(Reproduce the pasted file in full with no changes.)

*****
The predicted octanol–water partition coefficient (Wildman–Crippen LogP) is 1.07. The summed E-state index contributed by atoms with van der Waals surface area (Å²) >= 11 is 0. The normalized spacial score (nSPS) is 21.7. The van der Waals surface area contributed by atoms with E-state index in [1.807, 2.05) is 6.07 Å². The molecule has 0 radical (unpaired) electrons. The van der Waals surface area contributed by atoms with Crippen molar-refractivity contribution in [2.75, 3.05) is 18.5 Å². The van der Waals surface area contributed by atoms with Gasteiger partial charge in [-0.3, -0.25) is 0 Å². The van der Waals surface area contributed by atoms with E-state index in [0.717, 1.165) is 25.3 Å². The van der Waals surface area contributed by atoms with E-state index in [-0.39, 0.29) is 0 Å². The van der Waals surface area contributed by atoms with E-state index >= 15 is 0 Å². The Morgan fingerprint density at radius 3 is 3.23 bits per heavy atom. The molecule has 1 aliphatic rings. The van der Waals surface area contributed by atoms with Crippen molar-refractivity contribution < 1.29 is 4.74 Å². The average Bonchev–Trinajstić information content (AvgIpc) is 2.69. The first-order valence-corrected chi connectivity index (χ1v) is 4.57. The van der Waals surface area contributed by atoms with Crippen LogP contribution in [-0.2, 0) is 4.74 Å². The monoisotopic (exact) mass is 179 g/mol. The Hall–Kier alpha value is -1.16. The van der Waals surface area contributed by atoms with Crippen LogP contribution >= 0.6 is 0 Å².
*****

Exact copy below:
The predicted octanol–water partition coefficient (Wildman–Crippen LogP) is 1.07. The summed E-state index contributed by atoms with van der Waals surface area (Å²) >= 11 is 0. The normalized spacial score (nSPS) is 21.7. The van der Waals surface area contributed by atoms with E-state index in [1.807, 2.05) is 6.07 Å². The molecule has 0 radical (unpaired) electrons. The van der Waals surface area contributed by atoms with Crippen molar-refractivity contribution in [2.75, 3.05) is 18.5 Å². The van der Waals surface area contributed by atoms with Gasteiger partial charge in [-0.3, -0.25) is 0 Å². The van der Waals surface area contributed by atoms with E-state index in [0.717, 1.165) is 25.3 Å². The van der Waals surface area contributed by atoms with E-state index in [-0.39, 0.29) is 0 Å². The van der Waals surface area contributed by atoms with E-state index >= 15 is 0 Å². The Morgan fingerprint density at radius 3 is 3.23 bits per heavy atom. The molecule has 1 aliphatic rings. The van der Waals surface area contributed by atoms with Crippen molar-refractivity contribution < 1.29 is 4.74 Å². The average Bonchev–Trinajstić information content (AvgIpc) is 2.69. The first-order valence-corrected chi connectivity index (χ1v) is 4.57. The van der Waals surface area contributed by atoms with Crippen LogP contribution in [-0.2, 0) is 4.74 Å². The monoisotopic (exact) mass is 179 g/mol. The Hall–Kier alpha value is -1.16. The van der Waals surface area contributed by atoms with Crippen LogP contribution >= 0.6 is 0 Å².